The invention is further described with reference to the accompanying drawings, wherein FIG. 1 illustrates one form of filter for carrying out the method of the present invention.
FIG. 2 illustrates a second form of filter for carrying out the method of the invention.
In both FIGS. l and 2 a body 1 of molten aluminum alloy is maintained in a holding furnace 2, which is heated by gas burners 3. For convenience of illustration the holding furnace 2 is shown greatly reduced in size and in practical operation it would be substantially larger in diameter than the filters 4 and 4'.
The filter 4 shown in FIG. 1 comprises a cylindrical body 5 having an outwardly extending peripheral flange 6. A shallow groove 7 is formed in the wall of the cylindrical body 5 near the bottom end of the filter body 4. This permits a layer of glass cloth 8 to be secured across the open bottom end of the body 5 by means of a glass binder thread 9.
The body 5 is formed of dense graphite of a density around 2.5 but may be formed of other material which is substantially unaffected by molten aluminum, provided that such material is less dense than molten aluminum. The weight of the filter body can be increased by means of an iron ring embedded in the graphite so as to be protected from contact by molten aluminum to sink the filter 4 further into the aluminum, but this is not usually necessary.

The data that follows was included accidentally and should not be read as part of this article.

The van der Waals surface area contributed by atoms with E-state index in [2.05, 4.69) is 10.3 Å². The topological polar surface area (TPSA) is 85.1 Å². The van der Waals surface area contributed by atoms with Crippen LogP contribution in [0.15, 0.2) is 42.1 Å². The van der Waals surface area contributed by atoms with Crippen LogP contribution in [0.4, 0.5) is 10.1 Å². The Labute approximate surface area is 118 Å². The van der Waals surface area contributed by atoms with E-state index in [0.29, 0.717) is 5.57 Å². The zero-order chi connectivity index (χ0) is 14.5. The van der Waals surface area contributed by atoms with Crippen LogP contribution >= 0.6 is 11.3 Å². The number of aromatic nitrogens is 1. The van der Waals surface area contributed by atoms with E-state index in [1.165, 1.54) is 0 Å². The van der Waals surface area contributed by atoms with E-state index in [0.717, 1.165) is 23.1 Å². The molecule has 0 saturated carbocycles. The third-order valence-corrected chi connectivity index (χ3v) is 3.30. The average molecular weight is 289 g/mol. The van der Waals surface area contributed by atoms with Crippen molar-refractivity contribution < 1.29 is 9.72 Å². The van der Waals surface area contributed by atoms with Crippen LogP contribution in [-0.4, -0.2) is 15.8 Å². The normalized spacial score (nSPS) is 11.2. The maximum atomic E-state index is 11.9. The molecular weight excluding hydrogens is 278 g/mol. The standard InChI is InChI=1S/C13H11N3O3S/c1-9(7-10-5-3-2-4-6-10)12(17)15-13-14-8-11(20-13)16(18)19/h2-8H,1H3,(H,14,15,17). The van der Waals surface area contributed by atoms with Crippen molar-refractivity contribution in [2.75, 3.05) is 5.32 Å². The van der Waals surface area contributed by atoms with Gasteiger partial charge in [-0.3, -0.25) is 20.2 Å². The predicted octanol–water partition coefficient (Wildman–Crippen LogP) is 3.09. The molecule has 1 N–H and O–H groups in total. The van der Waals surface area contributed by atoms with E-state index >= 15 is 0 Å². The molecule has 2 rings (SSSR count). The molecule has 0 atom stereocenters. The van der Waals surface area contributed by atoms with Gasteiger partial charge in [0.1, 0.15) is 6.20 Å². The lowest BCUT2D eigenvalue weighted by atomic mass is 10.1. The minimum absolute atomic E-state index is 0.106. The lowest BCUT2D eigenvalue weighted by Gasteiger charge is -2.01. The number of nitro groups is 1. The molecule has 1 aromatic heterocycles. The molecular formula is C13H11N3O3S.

in operation metal is removed from the pool of mo]- ten metal within the filter 4 by means of a ladle 10. This reduces the level of the metal in the filter and the body 5 rises in the body 1 of metal. Metal then rises through the glass cloth 8 to restore the level of the metal in the filter body with that of the body 1. Any grains of oxide or other solid in the metal are removed by the filtering action of the glass cloth 8. As the filter body rises in the metal as the result of the removal of a ladle full of molten metal, there is some tendency for the solid grains to be shaken off the glass cloth and thus the filter has some self-cleaning tendency.
An alternative form of floating filter 4' is shown in FIG. 2. In this case the floating filter 4 takes the form of a graphite crucible with a series of apertures 11 formed in the bottom of it. A bed 12 of granular filter material is supported in the bottom of the filter and performs the same function as the glass cloth 8. The bed 12 is preferably trapped beneath in a perforated disc (not shown).